Hammer Curl with a Shoulder Press
Stand and hold dumbbells at your sides with your palms facing in towards your body. Keep your elbows tucked close to your sides as you bend at the elbow and curl the weights up. Once the weights are up to your shoulders, press them into the air over your head into a shoulder press. Return the weights to shoulder level and release the hammer curl to the starting position. Repeat the exercise performing a hammer curl and a shoulder press for each repetition.
Lie on your back. Lift your feet off the floor, and pull your knees in towards your chest. Place your hands behind your head with your elbows wide and your fingertips touching behind your ears. Rotate your left shoulder towards your right knee as you extend your left leg out, parallel to the floor. Rotate your torso and move your right shoulder towards your left knee as you extend the left leg out. Repeat, alternating shoulder to knee.
Bridge with a Triceps Press
Lie on your back with knees bent and feet flat on the floor. Hold a dumbbell in each hand and extend your arms into the air at chest level. Turn your palms to face each other. Raise your lower body into a bridge position by lifting your bottom off the floor so that your body is in a straight line from your knees to your upper back. Hold this position as you slowly bend your arms at the elbows and lower the weights towards your shoulders. Your elbows should be tucked in to your sides. Once lowered to just below a 90-degree angle, press the weights back towards the ceiling, returning to the starting position. Continue to hold the bridge throughout the segment as you continue with the triceps presses (see video explaining triceps press).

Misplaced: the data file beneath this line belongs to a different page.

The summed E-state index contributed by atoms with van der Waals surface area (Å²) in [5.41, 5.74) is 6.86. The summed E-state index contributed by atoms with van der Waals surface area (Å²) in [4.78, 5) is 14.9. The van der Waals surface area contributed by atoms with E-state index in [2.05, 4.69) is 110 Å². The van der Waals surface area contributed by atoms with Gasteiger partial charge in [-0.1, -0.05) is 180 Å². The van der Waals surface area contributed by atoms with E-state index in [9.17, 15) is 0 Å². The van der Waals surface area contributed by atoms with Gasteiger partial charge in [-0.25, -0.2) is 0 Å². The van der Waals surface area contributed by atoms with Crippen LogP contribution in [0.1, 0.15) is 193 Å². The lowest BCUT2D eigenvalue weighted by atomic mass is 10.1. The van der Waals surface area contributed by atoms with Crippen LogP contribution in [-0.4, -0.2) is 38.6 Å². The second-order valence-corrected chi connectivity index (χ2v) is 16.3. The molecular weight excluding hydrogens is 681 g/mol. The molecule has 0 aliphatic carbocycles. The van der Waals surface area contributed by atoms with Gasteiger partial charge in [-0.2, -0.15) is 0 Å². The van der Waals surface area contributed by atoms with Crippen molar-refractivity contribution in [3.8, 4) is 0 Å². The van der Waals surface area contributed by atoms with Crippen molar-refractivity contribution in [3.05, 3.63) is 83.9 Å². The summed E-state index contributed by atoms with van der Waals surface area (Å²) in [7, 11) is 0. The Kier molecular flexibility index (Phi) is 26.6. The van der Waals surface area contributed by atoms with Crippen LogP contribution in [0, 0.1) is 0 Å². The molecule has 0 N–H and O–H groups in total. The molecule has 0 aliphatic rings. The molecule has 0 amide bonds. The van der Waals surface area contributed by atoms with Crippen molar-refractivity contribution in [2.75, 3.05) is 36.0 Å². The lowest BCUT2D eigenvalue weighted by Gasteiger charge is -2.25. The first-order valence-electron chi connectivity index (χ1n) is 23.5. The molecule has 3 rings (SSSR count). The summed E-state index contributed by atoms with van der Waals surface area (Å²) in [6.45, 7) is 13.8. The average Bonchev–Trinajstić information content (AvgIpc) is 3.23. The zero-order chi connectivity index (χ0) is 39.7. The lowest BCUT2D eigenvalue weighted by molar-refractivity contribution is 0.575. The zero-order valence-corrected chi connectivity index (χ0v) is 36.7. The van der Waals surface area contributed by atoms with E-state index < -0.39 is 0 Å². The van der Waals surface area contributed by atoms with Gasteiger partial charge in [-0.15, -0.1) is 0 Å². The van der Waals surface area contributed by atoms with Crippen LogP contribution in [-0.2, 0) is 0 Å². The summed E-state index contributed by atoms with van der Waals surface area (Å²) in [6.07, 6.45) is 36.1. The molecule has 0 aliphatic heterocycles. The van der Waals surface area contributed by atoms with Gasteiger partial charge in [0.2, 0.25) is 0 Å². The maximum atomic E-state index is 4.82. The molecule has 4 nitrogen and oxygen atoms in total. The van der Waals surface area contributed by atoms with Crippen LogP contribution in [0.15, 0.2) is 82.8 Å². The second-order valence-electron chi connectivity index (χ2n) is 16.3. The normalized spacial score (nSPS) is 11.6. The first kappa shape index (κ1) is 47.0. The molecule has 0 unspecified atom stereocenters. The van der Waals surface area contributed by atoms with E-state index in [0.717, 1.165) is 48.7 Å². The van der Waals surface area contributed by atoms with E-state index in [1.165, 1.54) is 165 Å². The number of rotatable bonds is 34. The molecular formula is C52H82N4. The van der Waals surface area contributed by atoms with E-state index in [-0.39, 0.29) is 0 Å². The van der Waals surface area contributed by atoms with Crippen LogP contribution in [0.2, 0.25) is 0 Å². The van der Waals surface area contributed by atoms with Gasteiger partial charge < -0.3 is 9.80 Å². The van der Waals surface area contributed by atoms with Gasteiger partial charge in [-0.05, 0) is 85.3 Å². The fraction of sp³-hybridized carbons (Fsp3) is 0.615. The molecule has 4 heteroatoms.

Kneel in front of a stair or a sturdy, low bench. Place your hands on the stair or bench a little wider than shoulder-width apart. Get into push-up position on your toes, or lower to your knees to make the exercise easier. Just like a standard push-up, lower your chest towards the floor until the chin almost touches the bench and push yourself back up to the starting position.
Stand with your feet hip-width apart. Sit back into a squat position. Propel yourself upward, jumping into the air. Land in the starting position and repeat.